Charles Fager
February, 1965. Selma, Alabama

Get out of the car, take a deep breath, and walk down toward the church. The 'cracker in the green helmet is there, and his voice is shrill: "Go, get outa here, go back where you come from (jab jab jab with the makeshift billy club) we don't need your kind around here — "

 — Turn around slow, walk away, stride steady and don't run from him (jab jab)'

The trooper car is, of course, waiting when you get back to your car: "Hey you (flashlight beam, reflection off uniform brass, neck hairs fluorescent in headlight glare) where you think you're goin?"

To freedom. To heaven (to hell?) To anywhere. To — 

"To the church (clear your throat quickly so your voice doesn't falter). " Yes, of course: to the church.

"Lessee your identification and the registration on that car (trooper up close, blue plastic helmet, skin pink and eyes looking you up and down as if you're a side of beef, or something held like to kill, or maybe something else...)."

Pull out the wallet and start the charade, let them examine your drivers license etc. with extreme and exaggerated care. Of course they have to get on the radio and check the car out through Birmingham, outside agitators are an unsavory lot and it's more than likely stolen.;

But while you're standing there, looking carefully off down the nighttime street, notice the other trooper peering at you intently, intently:

"Where you from, Charles (listen to the question: something rings in it besides antagonism, there is more than one query in the words; look up at him quick, how can you answer without exposing the concealed questions?)?"

"Well (you want to say give me thirty seconds to think over my answer(s), at least) — "

"What," interrupts the other trooper, "Does that button mean?" and he points:

GROW — white letters on black background, Get Rid of Wallace, what else, but you won't say that, you don't need to get beat up tonight, and besides you know that he asked it because he too heard some (not all) of the other questions in his partner's voice; so you have to answer him satisfactorily without letting it tear down the little bridge the other has extended.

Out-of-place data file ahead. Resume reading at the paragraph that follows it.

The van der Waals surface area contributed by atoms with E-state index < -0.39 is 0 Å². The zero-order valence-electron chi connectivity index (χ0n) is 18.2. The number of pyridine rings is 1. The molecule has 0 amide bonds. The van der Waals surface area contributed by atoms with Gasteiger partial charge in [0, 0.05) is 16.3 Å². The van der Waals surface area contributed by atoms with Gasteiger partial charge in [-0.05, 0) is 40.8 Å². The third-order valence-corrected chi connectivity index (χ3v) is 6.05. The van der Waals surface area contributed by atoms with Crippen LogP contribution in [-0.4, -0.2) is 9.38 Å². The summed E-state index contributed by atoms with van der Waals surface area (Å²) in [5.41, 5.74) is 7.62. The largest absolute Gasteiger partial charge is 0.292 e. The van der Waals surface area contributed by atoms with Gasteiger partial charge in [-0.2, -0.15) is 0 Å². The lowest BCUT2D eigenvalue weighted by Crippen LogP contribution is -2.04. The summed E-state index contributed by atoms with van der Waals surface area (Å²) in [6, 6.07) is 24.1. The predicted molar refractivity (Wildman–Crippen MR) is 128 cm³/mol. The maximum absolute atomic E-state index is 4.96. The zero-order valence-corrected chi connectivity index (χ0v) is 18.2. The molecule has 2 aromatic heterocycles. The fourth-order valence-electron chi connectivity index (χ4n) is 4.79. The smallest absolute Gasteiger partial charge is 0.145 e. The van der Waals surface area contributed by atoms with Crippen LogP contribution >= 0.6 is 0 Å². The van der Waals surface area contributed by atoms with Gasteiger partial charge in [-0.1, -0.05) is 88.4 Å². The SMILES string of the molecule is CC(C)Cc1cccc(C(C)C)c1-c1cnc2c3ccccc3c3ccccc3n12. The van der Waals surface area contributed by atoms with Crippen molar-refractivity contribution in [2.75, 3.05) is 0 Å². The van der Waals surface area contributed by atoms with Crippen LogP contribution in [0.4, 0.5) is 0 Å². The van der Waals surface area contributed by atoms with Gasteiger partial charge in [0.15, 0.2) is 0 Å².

"Well, GROW refers to the philosophy of the Whole movement..." etc, etc., and so on. It's hard, but the other trooper is still peering so the bridge is still there.

"Mmmmmmmmmmmm," the questioner says; he of course knows what it really means, but your straight faced baloney throws him temporarily off balance. Silence in heaven (and earth) for the space of about half an hour (minute). Then — 

"Where'd you say you were from?" Listen again:

You can't see his eyes under the helmet: but their fear is condensed in the round billy club; you can!t see his person under the heavy blue uniform: but its weakness rests in the shiny black holster; you can 't feel the guilt in the battle flags and the Colored signs: not until you can hear his humanity whispering timidly in a careful, off hand question.

Reach out:

"Well, I was born (yes, I hear you) and then we went (can you give me your hand?) and after that we (just for a moment) when I finished college — "

He nods a little and you know he heard; so did the other, and his guard is up:

 — "Why don't you go get a good job back where you came from, and quit messin' around down here?"

It was too good to last; the weight is too much to bear for long when added to the uniform and a trooper's other burdens. Just try to retreat with dignity and without burning the bridge's remains:

"Look, I don't want to antagonize you guys , but I'm happy with the job I've got now." That finishes it of course, but their response is not as bad as could be:

"Lotta people gettin sucked into somethin they dono nothin about," says the one, giving the signal.

"Yeah, there's other ways to settle this than in the street, " the other, his guard also up now, joins in.

"We got a civil rights law now, take care a this stuff."

There isn't any answer for this, so just lock down at the muddy street. He hands you back your license and finishes up the charade:

"Tell your boss to get some identification on this car, and we're not letting anybody into the church. Only the sheriff could do that. "

"OK." Walk back to the car, jump the puddle and open the door. He'd beat me if they told him to, kill me if they worked him right, hate me right away again when they start to talking about niggers.

But even so, I knew him, for a minute there, at least.

Copyright © Charles Fager, 1965

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